• if you use the two pointer method you get O(n) not O(n log n) in this case - each pointer just gets incremented until the end, max n comparisons – tobyodavies Feb 26 '11 at 13:03
  • @tobyodavies – I imagine you would typically still recurse into each partition. – aaz Feb 26 '11 at 13:45
  • there is only 1 partion though after the first call - the = partition – tobyodavies Feb 26 '11 at 13:56
  • @tobydavies – I was referring to a two-way-comparing quicksort (the < and > comparisons being done on different elements: those unter the left and right pointer respectively). In the three-way-comparing sort which you described O(n) is the case, of course. – aaz Feb 26 '11 at 14:11
  • I'm not sure i can see how a QS which checks for < and > (as opposed to < and >=) doesn't partition into 3 - if you are doing < and >, the =s have to go somewhere... – tobyodavies Feb 26 '11 at 15:32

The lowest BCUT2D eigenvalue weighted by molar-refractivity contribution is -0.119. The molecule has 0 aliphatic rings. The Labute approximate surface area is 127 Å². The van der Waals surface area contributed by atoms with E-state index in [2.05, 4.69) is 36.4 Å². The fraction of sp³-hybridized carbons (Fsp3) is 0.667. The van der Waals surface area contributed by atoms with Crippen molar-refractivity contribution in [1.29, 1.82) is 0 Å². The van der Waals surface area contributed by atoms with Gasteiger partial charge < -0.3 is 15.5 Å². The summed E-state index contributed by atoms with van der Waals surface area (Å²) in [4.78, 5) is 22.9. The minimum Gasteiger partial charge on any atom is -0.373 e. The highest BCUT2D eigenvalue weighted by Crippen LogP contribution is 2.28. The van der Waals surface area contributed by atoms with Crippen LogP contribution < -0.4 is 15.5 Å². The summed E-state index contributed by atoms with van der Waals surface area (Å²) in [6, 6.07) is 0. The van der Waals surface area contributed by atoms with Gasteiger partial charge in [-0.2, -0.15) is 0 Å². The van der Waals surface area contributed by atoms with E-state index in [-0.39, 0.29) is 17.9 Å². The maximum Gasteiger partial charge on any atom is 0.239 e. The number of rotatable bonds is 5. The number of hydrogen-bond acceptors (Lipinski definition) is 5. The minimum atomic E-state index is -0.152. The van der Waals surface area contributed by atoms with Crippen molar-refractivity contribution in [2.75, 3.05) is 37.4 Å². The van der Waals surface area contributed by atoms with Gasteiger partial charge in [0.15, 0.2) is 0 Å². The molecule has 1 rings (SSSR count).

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tobyodavies has provided the right solution. It does handle the case and finish in O(n) time when all the keys are equal. It is the same partitioning as we do in dutch national flag problem

http://en.wikipedia.org/wiki/Dutch_national_flag_problem

Sharing the code from princeton

http://algs4.cs.princeton.edu/23quicksort/Quick3way.java.html

0

If you implement the 2-way partitioning algorithm then at every step the array will be halved. This is because when identical keys will be encountered, the scan stops. As a result at each step, the partitioning element will be positioned at the center of the subarray thereby halving the array in every subsequent recursive call. Now, this case is similar to the mergesort case which uses ~N lg N compares to sort an array of N elements. Ergo for duplicate keys, the traditional 2-way partitioning algorithm for Quicksort uses ~N lg N compares, thereby following a linearithmic approach.